Learn how to take charge of your health by building a natural medicine cabinet full of herbs to treat a variety of ailments at a moment’s notice. 

Sniffle season is upon us.

Or at least it is when I am writing this blog post (circa November 2021).

With the cold weather settling in around us, viruses seem to want to do the same. As I’m certain most would agree with me, sickness is not welcomed around the household. Several years ago, I would have treated belly trouble with an over the counter medication. Or if I had a cold, maybe a little vapor rub but for the most part just waited the virus out until recovery came.

But things have changed since then.

A while back my Mom and I began exploring herbalism. God led us to a fella out in Idaho called Doc Jones. Since then we began dabbling in herbs by starting with the common kitchen herbs like sage, basil and rosemary. Who knew that eating a sage leaf was equally if not more effective than the common anti-diarrheal? As we learned about these herbs and witnessed their success, we added more herbs into our home such as calendula and yarrow. Today we have built a medicine cabinet full of herbs to treat all sorts of symptoms. 

How to Treat Sickness Naturally

As the homesteading movement grows, more and more people are looking to take charge of their health. They want to know what they are consuming, what makes them feel well and what brings healing to their bodies. Ultimately, people want to take a natural approach to life by removing chemicals and toxins from food and medicine.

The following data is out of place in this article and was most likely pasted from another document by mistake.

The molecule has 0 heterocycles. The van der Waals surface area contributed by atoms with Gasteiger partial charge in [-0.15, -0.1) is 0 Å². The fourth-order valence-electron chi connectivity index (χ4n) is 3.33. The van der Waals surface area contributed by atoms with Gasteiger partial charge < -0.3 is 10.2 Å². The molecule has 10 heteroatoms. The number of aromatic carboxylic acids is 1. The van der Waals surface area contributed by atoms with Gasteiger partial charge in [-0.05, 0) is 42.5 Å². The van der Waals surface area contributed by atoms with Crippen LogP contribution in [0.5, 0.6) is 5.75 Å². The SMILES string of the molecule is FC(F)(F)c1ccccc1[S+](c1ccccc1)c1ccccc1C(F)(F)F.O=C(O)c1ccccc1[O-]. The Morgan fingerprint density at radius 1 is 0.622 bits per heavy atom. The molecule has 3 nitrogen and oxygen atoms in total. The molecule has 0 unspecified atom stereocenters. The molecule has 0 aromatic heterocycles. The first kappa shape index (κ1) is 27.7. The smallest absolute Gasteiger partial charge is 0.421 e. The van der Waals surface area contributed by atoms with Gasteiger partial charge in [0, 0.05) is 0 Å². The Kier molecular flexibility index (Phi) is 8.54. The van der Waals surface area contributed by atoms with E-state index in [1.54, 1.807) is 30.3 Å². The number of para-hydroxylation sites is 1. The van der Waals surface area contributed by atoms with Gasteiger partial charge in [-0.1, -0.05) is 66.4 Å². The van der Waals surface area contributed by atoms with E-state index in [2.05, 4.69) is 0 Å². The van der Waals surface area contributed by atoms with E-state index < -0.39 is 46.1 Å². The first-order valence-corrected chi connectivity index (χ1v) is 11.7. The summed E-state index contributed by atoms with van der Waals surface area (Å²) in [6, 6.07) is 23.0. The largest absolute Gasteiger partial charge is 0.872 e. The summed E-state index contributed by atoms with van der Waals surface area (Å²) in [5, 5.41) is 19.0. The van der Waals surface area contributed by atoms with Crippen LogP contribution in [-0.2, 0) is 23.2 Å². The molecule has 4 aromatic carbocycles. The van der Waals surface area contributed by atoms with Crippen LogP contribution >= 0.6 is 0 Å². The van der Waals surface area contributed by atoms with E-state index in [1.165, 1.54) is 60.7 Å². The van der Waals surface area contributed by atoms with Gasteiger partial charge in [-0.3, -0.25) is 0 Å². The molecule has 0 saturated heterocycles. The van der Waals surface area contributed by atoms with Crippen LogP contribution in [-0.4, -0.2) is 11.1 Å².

When embarking on the path of herbalism, sometimes you can encounter some confusing and conflicting information. Starting simple and using trusted resources is the best route to take.

Do you need to learn about hundreds of plants just to cure the common cold?

Nope! Having just a few friendly herbs on hand can treat a variety of internal and external issues.

Should I scour the internet to learn about how to use herbs medically?

That’s a no. Contrary to popular belief, the internet is not always right. I’d recommend finding a trusted source to get correct information about how to use herbs. Amy Fewell’s book The Homesteaders Herbal Companion and Doc Jones at the Homegrown Herbalist are my favorite resources to use.

Do you have to purchase lots of expensive herbs?

Again, that is a no. The best place to get herbs is in your very own backyard. Purchasing a pack of seeds or a small plant from a local greenhouse is very inexpensive. For instance, one mint plant costs approximately $3. Simply plant it in a large pot and you’ll have medicine for years to come.